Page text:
Retaining Walls

Today’s design ideas show there are ‘no barriers’ to creative opportunities Retaining walls stabilize a slope and protect planted areas from erosion, but they can be used to do much more. Walls can create pathways, group plants and gardens, add depth and texture to completely change the shape and feel of an environment, even create outdoor "rooms." Your landscape architect can help you use walls to create aesthetic themes and spaces. You can choose from many types of retaining walls, including poured concrete, conventional stacked blocks, and stackable decorative blocks that need no mortar. Manufactured blocks and glass/concrete façade elements are now available in a growing array of colors and textures made to resemble just about anything, from wood to stacked slate.


A retaining wall is a structure that holds back soil or rock from a building, structure or area. Retaining walls prevent downslope movement or erosion and provide support for vertical or near-vertical grade changes. Cofferdams and bulkheads, structures that hold back water, are sometimes also considered retaining walls. Retaining walls are generally made of masonry, stone, brick, concrete, vinyl, steel or timber. Once popular as an inexpensive retaining material, railroad ties have fallen out of favor due to environmental concerns.Segmental retaining walls have gained favor over pouredin-place concrete walls or treated-timber walls. They are more economical, easier to install and more environmentally sound. The most important consideration in proper design and installation of retaining walls is that the retained material is attempting to move forward and downslope due to gravity. This creates lateral earth pressure behind the wall which depends on the angle of internal friction (phi) and the cohesive strength (c) of the retained material, as well as the direction and magnitude of movement the retaining structure undergoes. Lateral earth pressures are typically smallest at the top of the wall and increase toward the bottom. Earth pressures will push the wall forward or overturn it if not properly addressed. Also, any groundwater behind the wall that is not dissipated by a drainage system causes an additional horizontal hydrostatic pressure on the wall.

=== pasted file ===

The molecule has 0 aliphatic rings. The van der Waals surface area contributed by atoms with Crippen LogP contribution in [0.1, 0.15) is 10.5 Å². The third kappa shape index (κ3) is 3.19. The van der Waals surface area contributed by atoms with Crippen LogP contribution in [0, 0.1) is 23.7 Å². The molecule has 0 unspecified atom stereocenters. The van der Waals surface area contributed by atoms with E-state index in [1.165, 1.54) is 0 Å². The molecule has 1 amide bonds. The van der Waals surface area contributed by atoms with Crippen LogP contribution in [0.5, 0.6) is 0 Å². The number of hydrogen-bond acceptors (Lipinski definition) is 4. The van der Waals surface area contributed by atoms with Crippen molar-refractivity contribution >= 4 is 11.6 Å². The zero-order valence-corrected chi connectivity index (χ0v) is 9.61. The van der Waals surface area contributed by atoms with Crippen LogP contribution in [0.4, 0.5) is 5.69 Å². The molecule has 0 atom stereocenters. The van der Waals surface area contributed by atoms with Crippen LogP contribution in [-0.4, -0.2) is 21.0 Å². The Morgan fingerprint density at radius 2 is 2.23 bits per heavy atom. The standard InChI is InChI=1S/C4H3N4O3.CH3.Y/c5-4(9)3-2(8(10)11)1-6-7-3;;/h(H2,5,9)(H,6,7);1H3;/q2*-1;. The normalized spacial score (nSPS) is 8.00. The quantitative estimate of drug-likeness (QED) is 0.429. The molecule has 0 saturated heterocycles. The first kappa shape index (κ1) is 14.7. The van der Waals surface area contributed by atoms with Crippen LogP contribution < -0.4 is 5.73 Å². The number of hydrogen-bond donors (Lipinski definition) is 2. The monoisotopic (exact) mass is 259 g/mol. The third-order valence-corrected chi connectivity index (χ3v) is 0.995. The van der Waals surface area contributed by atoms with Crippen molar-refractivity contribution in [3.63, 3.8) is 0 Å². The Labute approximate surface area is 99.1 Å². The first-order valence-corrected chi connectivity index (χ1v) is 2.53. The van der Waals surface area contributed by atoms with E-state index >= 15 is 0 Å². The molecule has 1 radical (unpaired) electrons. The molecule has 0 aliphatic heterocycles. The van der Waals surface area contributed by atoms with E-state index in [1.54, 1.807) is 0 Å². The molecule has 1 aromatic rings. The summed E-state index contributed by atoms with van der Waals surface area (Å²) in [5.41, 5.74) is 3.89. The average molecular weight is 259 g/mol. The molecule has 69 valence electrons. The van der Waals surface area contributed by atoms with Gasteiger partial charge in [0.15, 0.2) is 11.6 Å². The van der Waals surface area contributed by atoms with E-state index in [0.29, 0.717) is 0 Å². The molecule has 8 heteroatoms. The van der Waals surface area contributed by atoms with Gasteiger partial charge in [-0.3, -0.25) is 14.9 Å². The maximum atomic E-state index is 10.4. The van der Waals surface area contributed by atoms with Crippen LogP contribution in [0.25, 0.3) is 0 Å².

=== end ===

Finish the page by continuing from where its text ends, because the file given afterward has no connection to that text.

As an example, the International Building Code requires retaining walls to be designed to ensure stability against overturning, sliding, excessive foundation pressure and water uplift; and that they be designed for a safety factor of 1.5 against lateral sliding and overturning.

Types of retaining walls
There have a several type of retaining walls that existing in difference shape and and with the difference method of installition. There have various type of retaining walls that functional according to the type of soil or erosion.     Gravity wall Piling wall Cantilever wall Anchored wall

Carefully consider the location of retaining walls. The location of a wall can affect the wall quantity significantly.

Gravity wall
Gravity walls depend on the weight of their mass (stone, concrete or other heavy material) to resist pressures from behind and will often have a slight 'batter' setback, to improve stability by leaning back into the retained soil. For short landscaping walls, they are often made from mortarless stone or segmental concrete units (masonry units). Dry-stacked gravity walls are somewhat flexible and do not require a rigid footing in frost areas. Earlier in the 20th century, taller retaining walls were often gravity walls made from large masses of concrete or stone. Today, taller retaining walls are increasingly built as composite gravity walls such as: geosynthetic or with precast facing; gabions (stacked steel wire baskets filled with rocks); crib walls (cells built up log cabin style from precast concrete or timber and filled with soil); or soil-nailed walls (soil reinforced in place with steel and concrete rods).

Sheet piling
Sheet pile walls are often used in soft soils and tight spaces. Sheet pile walls are made out of steel, fiberglass or plastic sheet piles or wood planks driven into the ground. Taller sheet pile walls usually require a tie-back anchor.Anchors must be placed behind the potential failure plane in the soil.Proper drainage behind the wall is critical to the performance of retaining walls. Drainage materials will reduce or eliminate the hydrostatic pressure and increase the stability of the fill material behind the wall, assuming that this is not a retaining wall for water.